We caught up with Dawn Holden, YHA's (Youth Hostels Association) Recruitment and Training Manager, to discuss the major influencers in her career, the shift in peoples' expectations of working in hospitality and the work tech that helps her most.
Tell us about your first job in hospitality?
I remember it well. It was with Mitchells and Butler, and I was studying my A Levels. I can remember my parents driving me there. The interview only lasted 10 mins, in which I was handed a uniform and given a start date. I’ll never forget the look on my parents’ faces. The interview finished early, so I started walking back and I could see they had tears in their eyes as they saw me and the uniform under my arm. Despite my youth, Mitchells and Butler quickly recognised me as being a responsible person. Few were given till access and responsibility, so it felt good to be given it. I had to fit it in around my studies, which was challenging at times, but it was a great first insight into hospitality – an industry I really hadn’t considered career wise - I had my heart set on being a teacher. Hospitality is hard work and can be long hours and I really carried the can from an early age.
Has there been anyone who’s stood out as being a major influence on your career?
I can recall a manager that I have strived not to be like - I’m sure we all have those.
But yes, there is one particularly person who influenced me. When I was 21 years’ old, I was made a general manager for Intercontinental Hotels and opened a brand-new property for them. I was Intercontinental Hotels youngest general manager and I’ll never forget the man who recognised my potential, he was called James Ford and I’ll always appreciate the opportunity he gave me, which arguably went on to shape my career thereafter.
What’s the biggest change you’ve noticed in people’s expectations of working within hospitality?
Post pandemic I think things have changed quite a bit. People are now expecting higher rates of pay and wanting more flexibility in terms of shifts and working hours.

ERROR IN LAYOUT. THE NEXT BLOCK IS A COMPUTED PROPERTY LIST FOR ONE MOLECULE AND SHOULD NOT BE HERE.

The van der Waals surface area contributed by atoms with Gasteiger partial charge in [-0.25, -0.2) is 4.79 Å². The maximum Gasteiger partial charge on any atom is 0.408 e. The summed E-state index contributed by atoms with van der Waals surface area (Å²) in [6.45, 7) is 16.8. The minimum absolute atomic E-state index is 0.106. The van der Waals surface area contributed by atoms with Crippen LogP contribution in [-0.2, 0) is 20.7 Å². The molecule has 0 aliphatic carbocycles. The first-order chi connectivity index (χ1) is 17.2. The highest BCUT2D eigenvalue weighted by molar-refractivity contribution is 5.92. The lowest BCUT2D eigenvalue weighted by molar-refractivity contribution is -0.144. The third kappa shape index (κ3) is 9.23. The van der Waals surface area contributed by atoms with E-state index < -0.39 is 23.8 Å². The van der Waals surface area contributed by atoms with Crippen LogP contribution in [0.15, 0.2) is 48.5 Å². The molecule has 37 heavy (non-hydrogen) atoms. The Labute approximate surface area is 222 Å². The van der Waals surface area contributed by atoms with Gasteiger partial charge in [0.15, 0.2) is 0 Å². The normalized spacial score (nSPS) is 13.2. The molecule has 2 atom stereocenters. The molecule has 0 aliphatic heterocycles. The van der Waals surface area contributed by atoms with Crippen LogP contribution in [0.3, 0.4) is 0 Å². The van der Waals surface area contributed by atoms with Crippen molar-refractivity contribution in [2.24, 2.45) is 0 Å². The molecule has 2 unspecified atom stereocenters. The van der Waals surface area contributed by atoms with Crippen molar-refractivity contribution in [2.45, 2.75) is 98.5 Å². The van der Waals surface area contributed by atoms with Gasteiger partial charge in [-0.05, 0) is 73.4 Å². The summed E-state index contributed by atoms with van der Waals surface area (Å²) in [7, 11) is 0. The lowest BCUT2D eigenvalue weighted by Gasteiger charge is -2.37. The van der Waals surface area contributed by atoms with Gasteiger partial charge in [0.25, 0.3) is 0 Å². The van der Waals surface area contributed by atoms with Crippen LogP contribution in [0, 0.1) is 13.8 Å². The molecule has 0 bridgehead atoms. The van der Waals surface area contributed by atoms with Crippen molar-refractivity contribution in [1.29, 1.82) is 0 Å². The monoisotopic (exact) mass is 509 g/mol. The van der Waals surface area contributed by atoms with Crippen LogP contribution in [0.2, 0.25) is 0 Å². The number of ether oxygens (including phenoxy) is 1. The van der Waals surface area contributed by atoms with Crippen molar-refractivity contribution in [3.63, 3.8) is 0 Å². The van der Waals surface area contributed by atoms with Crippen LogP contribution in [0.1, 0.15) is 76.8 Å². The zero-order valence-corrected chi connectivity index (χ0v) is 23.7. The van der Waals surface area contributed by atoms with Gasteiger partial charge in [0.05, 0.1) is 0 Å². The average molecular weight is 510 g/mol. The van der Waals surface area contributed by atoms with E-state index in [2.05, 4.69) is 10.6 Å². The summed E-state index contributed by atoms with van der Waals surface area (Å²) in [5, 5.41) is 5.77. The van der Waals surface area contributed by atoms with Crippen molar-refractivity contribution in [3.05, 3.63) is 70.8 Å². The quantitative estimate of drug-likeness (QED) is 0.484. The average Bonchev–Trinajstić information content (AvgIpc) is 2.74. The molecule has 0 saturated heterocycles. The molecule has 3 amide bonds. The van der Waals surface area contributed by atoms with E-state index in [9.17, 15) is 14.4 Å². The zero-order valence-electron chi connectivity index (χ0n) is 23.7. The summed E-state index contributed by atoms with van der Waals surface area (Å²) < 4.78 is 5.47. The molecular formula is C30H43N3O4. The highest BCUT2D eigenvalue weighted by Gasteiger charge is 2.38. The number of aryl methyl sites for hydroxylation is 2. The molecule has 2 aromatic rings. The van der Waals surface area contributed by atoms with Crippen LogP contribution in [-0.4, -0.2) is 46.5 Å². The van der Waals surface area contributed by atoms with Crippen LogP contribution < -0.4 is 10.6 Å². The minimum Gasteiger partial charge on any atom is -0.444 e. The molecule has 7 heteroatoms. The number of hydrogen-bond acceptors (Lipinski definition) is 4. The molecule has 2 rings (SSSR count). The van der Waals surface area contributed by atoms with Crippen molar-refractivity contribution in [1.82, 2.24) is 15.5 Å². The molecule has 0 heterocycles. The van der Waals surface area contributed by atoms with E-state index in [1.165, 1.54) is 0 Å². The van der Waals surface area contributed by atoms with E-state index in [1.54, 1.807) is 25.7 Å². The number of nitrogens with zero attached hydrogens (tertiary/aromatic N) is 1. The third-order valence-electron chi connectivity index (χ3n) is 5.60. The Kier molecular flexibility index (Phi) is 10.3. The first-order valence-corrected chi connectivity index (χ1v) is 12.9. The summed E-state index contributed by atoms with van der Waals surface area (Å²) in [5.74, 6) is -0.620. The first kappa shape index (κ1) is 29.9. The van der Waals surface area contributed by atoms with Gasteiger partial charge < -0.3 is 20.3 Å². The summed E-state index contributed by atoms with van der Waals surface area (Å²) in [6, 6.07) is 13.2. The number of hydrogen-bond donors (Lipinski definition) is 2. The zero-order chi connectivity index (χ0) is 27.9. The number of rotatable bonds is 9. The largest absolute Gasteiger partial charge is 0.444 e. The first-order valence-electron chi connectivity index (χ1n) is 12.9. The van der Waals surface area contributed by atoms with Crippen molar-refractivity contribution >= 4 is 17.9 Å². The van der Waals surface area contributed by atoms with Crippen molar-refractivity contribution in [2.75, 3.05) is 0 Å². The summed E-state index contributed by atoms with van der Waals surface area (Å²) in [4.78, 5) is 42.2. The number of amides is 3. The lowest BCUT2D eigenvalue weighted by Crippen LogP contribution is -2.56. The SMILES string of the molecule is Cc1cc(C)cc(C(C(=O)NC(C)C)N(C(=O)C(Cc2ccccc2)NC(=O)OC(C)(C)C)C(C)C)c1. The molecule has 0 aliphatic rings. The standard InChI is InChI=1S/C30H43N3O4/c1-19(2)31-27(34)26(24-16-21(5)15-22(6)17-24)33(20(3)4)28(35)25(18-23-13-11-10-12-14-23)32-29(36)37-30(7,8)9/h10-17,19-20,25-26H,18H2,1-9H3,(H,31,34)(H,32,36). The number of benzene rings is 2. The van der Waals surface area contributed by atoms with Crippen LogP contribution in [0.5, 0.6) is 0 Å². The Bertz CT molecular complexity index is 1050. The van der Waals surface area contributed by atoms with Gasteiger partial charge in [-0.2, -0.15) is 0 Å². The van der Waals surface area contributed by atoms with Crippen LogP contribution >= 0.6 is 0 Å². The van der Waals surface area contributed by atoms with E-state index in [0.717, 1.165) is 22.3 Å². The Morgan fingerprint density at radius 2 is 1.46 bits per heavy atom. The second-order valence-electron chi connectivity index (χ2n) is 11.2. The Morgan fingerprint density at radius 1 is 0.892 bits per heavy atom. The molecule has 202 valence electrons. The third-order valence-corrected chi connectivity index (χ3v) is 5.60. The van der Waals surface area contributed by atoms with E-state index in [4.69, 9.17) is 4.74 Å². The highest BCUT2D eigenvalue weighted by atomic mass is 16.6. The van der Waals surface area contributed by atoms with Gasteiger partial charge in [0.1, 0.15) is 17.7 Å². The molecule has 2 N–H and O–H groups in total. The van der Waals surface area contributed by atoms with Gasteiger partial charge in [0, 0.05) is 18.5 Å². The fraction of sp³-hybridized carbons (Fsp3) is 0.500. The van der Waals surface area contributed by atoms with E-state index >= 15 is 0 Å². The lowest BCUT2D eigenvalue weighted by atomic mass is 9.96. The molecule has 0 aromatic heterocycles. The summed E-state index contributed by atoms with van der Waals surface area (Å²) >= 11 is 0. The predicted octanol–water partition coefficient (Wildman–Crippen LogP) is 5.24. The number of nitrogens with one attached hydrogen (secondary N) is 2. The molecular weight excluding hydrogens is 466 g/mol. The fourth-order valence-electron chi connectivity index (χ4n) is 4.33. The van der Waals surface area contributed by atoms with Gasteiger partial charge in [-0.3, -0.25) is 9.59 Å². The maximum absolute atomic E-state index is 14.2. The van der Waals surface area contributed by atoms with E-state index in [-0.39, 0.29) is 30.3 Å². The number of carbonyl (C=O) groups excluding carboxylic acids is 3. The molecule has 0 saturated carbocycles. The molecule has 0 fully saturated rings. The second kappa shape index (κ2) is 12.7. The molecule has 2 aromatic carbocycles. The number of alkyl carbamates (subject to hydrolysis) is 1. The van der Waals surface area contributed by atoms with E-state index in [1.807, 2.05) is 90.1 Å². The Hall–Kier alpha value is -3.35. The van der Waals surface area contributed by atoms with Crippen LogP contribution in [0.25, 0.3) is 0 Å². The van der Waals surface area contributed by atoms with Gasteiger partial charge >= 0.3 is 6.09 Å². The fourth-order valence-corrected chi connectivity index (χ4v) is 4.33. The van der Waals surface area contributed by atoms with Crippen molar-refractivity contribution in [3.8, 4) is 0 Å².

Where we’d have expected employees to work a 5-day week on a rota perhaps, we are now more open to dividing that person’s role into two shifts, so they in effect share the hours and role. Flexibility really is key in both attracting and retaining the best candidates.
What are you most excited about for the year ahead?
We’ve lots of exciting plans for the year ahead. We’ve just refreshed our careers page and our core values, which spell out HEART (Helpful, Efficient, Authentic, Respectful, and Team spirited). These are core values we live by here at YHA. We’ve also spent the last six months working on the internal intranet, to both educate and offer information and support to our staff and volunteers on everything including equality, diversity, and inclusion – which we’ve had a big focus on in the last year. We’ve just gone live with a section on menopause awareness and our menopause policy. And next year we are planning on launching our intranet section on neurodiversity. We’ve recently be awarded some money from the Culture Recovery Fund, which will help enable us to develop on the good work we are doing around all of this.
How many employees do you look after?
In my team I have 3 people who report to me directly. In the height of the season, YHA employ 1,500 staff. I am responsible for the recruitment of all and the training and development for all but they are not all my direct reports.
Would you recommend any technology that helps you in your day-to-day role?
Systemisation is the key to our success; we are always looking at ways to systemise the processes of our recruitment and training here at YHA. We use an Applicant Tracking System (ATS) to multi-post our vacancies, manage our candidates and provide our hiring managers with full visibility of the candidate journey and to manage their own vacancies. Our Learning Management System (LMS) provides our staff with a learning platform and our managers with a clear view of their team’s progress on compliancy and development training, allowing us to map out career progression – these are the two most valuable systems in my role.
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